From the foregoing description it will be appreciated that the invention makes available a new and improved inductive cooking apparatus power supply and pan safety control therefore which senses whether a particular pan or other cooking vessel placed over the inductive heating coil of the apparatus, is fabricated from a suitable ferromagnetic material, and, if not, automatically shuts-down the apparatus until the pan is removed. The pan safety control can be reset readily by an operator of the inductive cooking unit, but by reason of its design, it helps to school the operator (who may be an inexperienced housewife) so that she recognizes that particular pans fabricated from highly conductive material such as aluminum and copper cannot be used safely with the inductive cooking unit. Further, the pan safety control is operative to protect the inductive cooking unit power supply whether the highly conductive pan of aluminum, copper, etc. is placed over the inductive cooking coil after the unit is operating, or whether it is placed there before the inductive cooking unit is turned on. Additionally, the improved inductive cooking unit power supply includes an overtemperature cutoff control and a common reset switching mechanism which will serve to reset not only the over-temperature control circuit, but also will reset the pan safety control in the event that either one or both of these controls have been actuated. An improved gating circuit and zero point switching inhibit and control circuit constructions also are described which assure proper gating and operation of the zero point switch employed inthe inductive cooking unit power supply along with a higher power (230v.) version of theapparatus and all of these features are included in an overall power supply circuit which is relatively simple to construct, operateand service, and is of relatively low cost. Having described two embodiments of a new and improved induction cooking unit power supply system and pan safety control circuit therefore constructed in accordance with the invention, it is believed obvious that other modifications and variations of the invention will be suggested to those skilled in the art in the light of the above teachings. It is therefore to be understood that changes may be made in the particular embodiments of the invention described which are within the full intended scope of the invention as defined by the appended claims.

What is claimed is:

1. An improved induction cooking unit power supply system including in combination inverter circuit means comprised by a controlled conductivity control device for converting unidirectional potential to a high frequency pulsating excitation potential, the frequency and period of which is determined by the conduction interval of the controlled conductivity control device, said inverter circuit means including as a component thereof an induction heating coil that is excited by the high frequency pulsating excitation potential, and pan safety control circuit means synchronously operable with said inverter circuit means for assuring safe operation of said inverter circuit means, said pan safety control circuit means comprising sampling means responsive to conduction through the controlled conductivity controldevice for deriving an indication of the conduction intervals of the control conductivity control device, conduction interval limit setting means responsive to conduction through the controlled conductivity control device for defining safe limits to the respective conduction intervals for the control conductivity control device, comparison means responsive tosaid sampling means and said conduction interval limit setting means for comparingthe actual conduction intervals to the preset safe limits, and safety means responsive to the output from the comparison means and controlling operation of said inverter circuit means in response to the actual conduction of the controlled conductivity control device failing to conform to the preset safe limits.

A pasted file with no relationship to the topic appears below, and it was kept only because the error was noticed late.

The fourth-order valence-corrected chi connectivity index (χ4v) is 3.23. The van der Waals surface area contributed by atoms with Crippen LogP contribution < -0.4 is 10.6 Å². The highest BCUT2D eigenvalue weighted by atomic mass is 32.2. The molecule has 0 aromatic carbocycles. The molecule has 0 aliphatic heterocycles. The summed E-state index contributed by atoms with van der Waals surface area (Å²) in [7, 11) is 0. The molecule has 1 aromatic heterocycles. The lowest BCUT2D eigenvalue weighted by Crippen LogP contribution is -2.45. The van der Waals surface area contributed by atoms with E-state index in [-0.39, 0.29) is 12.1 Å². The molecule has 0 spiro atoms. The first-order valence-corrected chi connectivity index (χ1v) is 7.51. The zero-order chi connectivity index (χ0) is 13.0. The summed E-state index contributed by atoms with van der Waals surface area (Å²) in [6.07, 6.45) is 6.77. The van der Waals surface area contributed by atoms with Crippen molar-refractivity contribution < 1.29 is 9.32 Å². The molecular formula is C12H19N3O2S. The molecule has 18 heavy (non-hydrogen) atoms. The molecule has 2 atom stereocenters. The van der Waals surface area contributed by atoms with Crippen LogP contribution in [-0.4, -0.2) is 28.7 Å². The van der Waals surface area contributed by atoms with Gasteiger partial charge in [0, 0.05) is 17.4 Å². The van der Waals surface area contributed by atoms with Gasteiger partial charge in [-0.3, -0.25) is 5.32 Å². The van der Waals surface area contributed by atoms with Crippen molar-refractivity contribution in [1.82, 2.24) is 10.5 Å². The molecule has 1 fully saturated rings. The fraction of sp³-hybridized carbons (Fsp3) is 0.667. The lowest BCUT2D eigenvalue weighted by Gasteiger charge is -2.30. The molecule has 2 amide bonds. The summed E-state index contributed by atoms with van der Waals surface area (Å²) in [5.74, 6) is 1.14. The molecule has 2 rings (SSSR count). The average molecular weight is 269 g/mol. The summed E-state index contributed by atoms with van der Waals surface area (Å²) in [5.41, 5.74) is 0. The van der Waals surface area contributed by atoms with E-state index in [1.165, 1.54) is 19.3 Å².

2. An improved induction cooking unit power supply system according to claim 1 wherein the inverter circuit means comprises a chopper-inverter circuit means utilizing a silicon controlled rectifier having a feedback diode connected in inverse parallel circuit relationship therewith across a pair of power supply terminals and having a gating circuit for controlling the turn-on of the silicon controlled rectifier coupled to the gating elec trode, said self-excited gating circuitincluding a builtin low voltage gating circuit power source that energizes the gating circuit and this is connected across and derives its power from the power supply terminals connected across thesilicon controlled rectifier device, and wherein said safety means comprises a'fast responding, gate control conduction .device connected across the gating circuit power source in parallel circuit relationship therewith for shunting the gating circuit power source in response to an output signal from the comparison means and thereby shut down the chopperinverter.

3. An improved induction cooking unit power supply system according to claim 2 further including full wave rectifier means connected to and supply the chopperinverter circuit means and adapted for excitation from a conventional residential source of alternating current electric energy with said pair of power supply terminals connecting the output from said full wave rectifier means across the load terminals of the silicon controlled rectifier and parallel inverse connected feedback diode, a filter inductor connected in at least one of said power supply terminals intermediate the output of the full wave rectifier means and the chopperinverter circuit means, a filter capacitor connected across the output of the full wave rectifier means intermediate the full wave rectifier and thefilter inductor, and said chopper-inverter circuit means further comprising at least a commutating inductor and series connected commutating capacitor with the series connected commutating inductor and commutating capacitor being connected across the power supply terminals in parallel circuit relationship across the silicon controlled rectifier and parallel inverse connected feed-

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Classifications
U.S. Classification219/626, 219/665, 363/56.1
International ClassificationH02M7/515, H05B6/06, H02M5/45, H05B6/00, H02H7/122
Cooperative ClassificationH05B6/06, H02M7/5157, H02H7/122, H02M5/45
European ClassificationH05B6/06, H02H7/122, H02M5/45, H02M7/515K